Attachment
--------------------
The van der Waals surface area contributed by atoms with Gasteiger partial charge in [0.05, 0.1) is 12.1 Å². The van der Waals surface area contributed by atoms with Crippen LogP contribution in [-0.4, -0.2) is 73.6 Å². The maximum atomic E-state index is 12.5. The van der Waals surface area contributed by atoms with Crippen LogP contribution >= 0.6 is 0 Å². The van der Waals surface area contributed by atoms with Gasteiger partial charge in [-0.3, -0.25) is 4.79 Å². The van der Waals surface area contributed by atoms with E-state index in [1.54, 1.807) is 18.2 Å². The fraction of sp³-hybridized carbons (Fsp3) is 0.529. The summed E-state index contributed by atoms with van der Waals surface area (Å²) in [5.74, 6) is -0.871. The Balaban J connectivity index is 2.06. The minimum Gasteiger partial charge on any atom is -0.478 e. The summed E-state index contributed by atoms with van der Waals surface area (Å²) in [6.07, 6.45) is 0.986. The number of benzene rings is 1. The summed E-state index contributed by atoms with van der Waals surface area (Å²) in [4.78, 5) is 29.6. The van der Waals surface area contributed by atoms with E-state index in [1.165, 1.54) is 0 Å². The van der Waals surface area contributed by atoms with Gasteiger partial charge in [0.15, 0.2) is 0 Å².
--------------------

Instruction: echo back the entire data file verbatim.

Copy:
The van der Waals surface area contributed by atoms with Gasteiger partial charge in [0.05, 0.1) is 12.1 Å². The van der Waals surface area contributed by atoms with Crippen LogP contribution in [-0.4, -0.2) is 73.6 Å². The maximum atomic E-state index is 12.5. The van der Waals surface area contributed by atoms with Crippen LogP contribution >= 0.6 is 0 Å². The van der Waals surface area contributed by atoms with Gasteiger partial charge in [-0.3, -0.25) is 4.79 Å². The van der Waals surface area contributed by atoms with E-state index in [1.54, 1.807) is 18.2 Å². The fraction of sp³-hybridized carbons (Fsp3) is 0.529. The summed E-state index contributed by atoms with van der Waals surface area (Å²) in [5.74, 6) is -0.871. The Balaban J connectivity index is 2.06. The minimum Gasteiger partial charge on any atom is -0.478 e. The summed E-state index contributed by atoms with van der Waals surface area (Å²) in [6.07, 6.45) is 0.986. The number of benzene rings is 1. The summed E-state index contributed by atoms with van der Waals surface area (Å²) in [4.78, 5) is 29.6. The van der Waals surface area contributed by atoms with E-state index in [1.165, 1.54) is 0 Å². The van der Waals surface area contributed by atoms with Gasteiger partial charge in [0.15, 0.2) is 0 Å².